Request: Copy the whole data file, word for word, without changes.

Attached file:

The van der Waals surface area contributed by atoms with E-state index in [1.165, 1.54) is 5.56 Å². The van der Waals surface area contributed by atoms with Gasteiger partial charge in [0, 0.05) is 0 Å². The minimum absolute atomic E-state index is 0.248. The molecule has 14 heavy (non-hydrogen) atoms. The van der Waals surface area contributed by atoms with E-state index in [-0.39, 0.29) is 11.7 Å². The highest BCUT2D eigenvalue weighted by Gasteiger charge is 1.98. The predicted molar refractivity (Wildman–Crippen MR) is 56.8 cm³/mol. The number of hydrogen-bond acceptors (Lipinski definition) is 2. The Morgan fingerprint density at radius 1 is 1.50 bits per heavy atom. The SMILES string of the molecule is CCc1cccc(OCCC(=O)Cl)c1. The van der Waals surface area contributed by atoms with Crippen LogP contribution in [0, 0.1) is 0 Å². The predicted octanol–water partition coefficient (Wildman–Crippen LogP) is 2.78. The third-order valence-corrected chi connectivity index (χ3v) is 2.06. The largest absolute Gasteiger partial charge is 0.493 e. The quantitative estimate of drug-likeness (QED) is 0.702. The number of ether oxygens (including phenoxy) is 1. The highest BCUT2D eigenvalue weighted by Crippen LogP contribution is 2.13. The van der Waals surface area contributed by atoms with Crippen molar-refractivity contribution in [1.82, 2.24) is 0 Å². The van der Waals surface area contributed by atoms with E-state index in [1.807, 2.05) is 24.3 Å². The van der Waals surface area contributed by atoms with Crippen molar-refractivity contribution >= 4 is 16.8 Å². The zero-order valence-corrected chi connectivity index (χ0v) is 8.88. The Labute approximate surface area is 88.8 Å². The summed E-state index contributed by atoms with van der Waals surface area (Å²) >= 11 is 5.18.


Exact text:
The van der Waals surface area contributed by atoms with E-state index in [1.165, 1.54) is 5.56 Å². The van der Waals surface area contributed by atoms with Gasteiger partial charge in [0, 0.05) is 0 Å². The minimum absolute atomic E-state index is 0.248. The molecule has 14 heavy (non-hydrogen) atoms. The van der Waals surface area contributed by atoms with E-state index in [-0.39, 0.29) is 11.7 Å². The highest BCUT2D eigenvalue weighted by Gasteiger charge is 1.98. The predicted molar refractivity (Wildman–Crippen MR) is 56.8 cm³/mol. The number of hydrogen-bond acceptors (Lipinski definition) is 2. The Morgan fingerprint density at radius 1 is 1.50 bits per heavy atom. The SMILES string of the molecule is CCc1cccc(OCCC(=O)Cl)c1. The van der Waals surface area contributed by atoms with Crippen LogP contribution in [0, 0.1) is 0 Å². The predicted octanol–water partition coefficient (Wildman–Crippen LogP) is 2.78. The third-order valence-corrected chi connectivity index (χ3v) is 2.06. The largest absolute Gasteiger partial charge is 0.493 e. The quantitative estimate of drug-likeness (QED) is 0.702. The number of ether oxygens (including phenoxy) is 1. The highest BCUT2D eigenvalue weighted by Crippen LogP contribution is 2.13. The van der Waals surface area contributed by atoms with Crippen molar-refractivity contribution in [1.82, 2.24) is 0 Å². The van der Waals surface area contributed by atoms with E-state index in [1.807, 2.05) is 24.3 Å². The van der Waals surface area contributed by atoms with Crippen molar-refractivity contribution >= 4 is 16.8 Å². The zero-order valence-corrected chi connectivity index (χ0v) is 8.88. The Labute approximate surface area is 88.8 Å². The summed E-state index contributed by atoms with van der Waals surface area (Å²) >= 11 is 5.18.